As World War I shaped and molded European culture to an unprecedented degree, it also had a profound influence on the politics and aesthetics of early-twentieth-century Russian culture. In this provocative and fascinating work, Aaron J. Cohen shows how World War I changed Russian culture and especially Russian art. A wartime public culture destabilized conventional patterns in cultural politics and aesthetics and fostered a new artistic world by integrating the iconoclastic avant-garde into the art establishment and mass culture. This new wartime culture helped give birth to nonobjective abstraction (including Kazimir Malevich’s famous Black Square), which revolutionized modern aesthetics. Of the new institutions, new public behaviors, and new cultural forms that emerged from this artistic engagement with war, some continued, others were reinterpreted, and still others were destroyed during the revolutionary period.
 
Imagining the Unimaginable deftly reveals the experiences of artists and developments in mass culture and in the press against the backdrop of the broader trends in Russian politics, economics, and social life from the mid-nineteenth century to the revolution. After 1914, avant-garde artists began to imagine many things that had once seemed unimaginable. As Marc Chagall later remarked, “The war was another plastic work that totally absorbed us, which reformed our forms, destroyed the lines, and gave a new look to the universe.”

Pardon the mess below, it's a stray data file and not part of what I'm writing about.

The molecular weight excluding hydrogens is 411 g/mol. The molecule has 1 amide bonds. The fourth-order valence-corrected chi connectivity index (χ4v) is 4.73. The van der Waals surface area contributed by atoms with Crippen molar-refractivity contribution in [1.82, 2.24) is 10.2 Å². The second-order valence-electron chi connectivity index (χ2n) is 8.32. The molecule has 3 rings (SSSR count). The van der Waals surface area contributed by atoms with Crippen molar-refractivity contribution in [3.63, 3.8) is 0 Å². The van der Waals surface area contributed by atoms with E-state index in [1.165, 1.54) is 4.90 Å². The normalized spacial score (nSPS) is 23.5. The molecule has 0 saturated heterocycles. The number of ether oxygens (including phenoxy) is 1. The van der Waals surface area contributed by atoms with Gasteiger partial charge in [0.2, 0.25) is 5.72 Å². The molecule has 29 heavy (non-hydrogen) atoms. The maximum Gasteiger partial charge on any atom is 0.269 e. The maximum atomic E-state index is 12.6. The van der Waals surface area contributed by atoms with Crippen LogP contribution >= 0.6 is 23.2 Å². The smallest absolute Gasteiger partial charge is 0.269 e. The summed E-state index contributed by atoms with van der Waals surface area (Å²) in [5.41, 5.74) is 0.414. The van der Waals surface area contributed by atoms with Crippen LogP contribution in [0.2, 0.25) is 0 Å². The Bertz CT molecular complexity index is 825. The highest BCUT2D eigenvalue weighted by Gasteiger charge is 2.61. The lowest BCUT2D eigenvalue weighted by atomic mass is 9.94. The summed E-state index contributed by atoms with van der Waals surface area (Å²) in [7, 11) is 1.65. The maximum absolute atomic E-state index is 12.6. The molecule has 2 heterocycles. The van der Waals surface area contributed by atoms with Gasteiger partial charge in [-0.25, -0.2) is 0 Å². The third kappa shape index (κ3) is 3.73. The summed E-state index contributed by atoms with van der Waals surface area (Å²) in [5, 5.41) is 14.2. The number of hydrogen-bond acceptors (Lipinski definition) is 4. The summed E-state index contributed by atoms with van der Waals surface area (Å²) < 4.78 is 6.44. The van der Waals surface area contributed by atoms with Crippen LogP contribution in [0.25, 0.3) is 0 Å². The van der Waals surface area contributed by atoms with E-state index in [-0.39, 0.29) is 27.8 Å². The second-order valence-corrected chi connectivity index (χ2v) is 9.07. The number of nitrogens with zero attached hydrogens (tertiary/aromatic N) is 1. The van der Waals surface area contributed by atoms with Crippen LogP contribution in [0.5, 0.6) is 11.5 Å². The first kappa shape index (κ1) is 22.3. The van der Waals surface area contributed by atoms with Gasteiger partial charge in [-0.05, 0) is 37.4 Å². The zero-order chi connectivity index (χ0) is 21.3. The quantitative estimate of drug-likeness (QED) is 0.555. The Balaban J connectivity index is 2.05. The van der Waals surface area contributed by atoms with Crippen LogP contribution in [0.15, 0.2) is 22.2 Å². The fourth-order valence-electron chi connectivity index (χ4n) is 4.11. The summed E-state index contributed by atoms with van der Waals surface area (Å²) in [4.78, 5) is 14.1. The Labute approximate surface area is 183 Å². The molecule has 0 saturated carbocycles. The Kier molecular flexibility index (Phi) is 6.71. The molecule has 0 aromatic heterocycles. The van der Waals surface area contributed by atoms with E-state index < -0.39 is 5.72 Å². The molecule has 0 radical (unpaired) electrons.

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The Militarization of Culture in the Dominican Republic, from the Captains General to General Trujillo

Valentina Peguero

The Militarization of Culture in the Dominican Republic, from the Captains General to General Trujillo traces the interaction of the military and the civilian population, showing the many ways in which the military ethos has permeated Dominican culture. Valentina Peguero categorizes the Dominican military before 1930 as protectionists, facilitators, or self-servers, a framework that sheds new light on Dominican civil-military relations.

Peguero synchronizes the history of the Dominican military and that of Dominican society from her dual perspectives as a native of the Dominican Republic during the Trujillo era and as a historian who is well acquainted with the country’s history and literature. She shows how the brutal Trujillo dictatorship created La Nueva Patria (The New Fatherland) to promote a new order and present the military as a model for society, imposing military principles on the civil society and mixing military culture with popular culture to reshape the nation. Structured around interviews with former military personnel, scholars, and politicians, this study brings to life documentary information and presents a poignant narrative that describes the unintended consequences that resulted when Trujillo valued arming the nation above meeting the needs of the populace.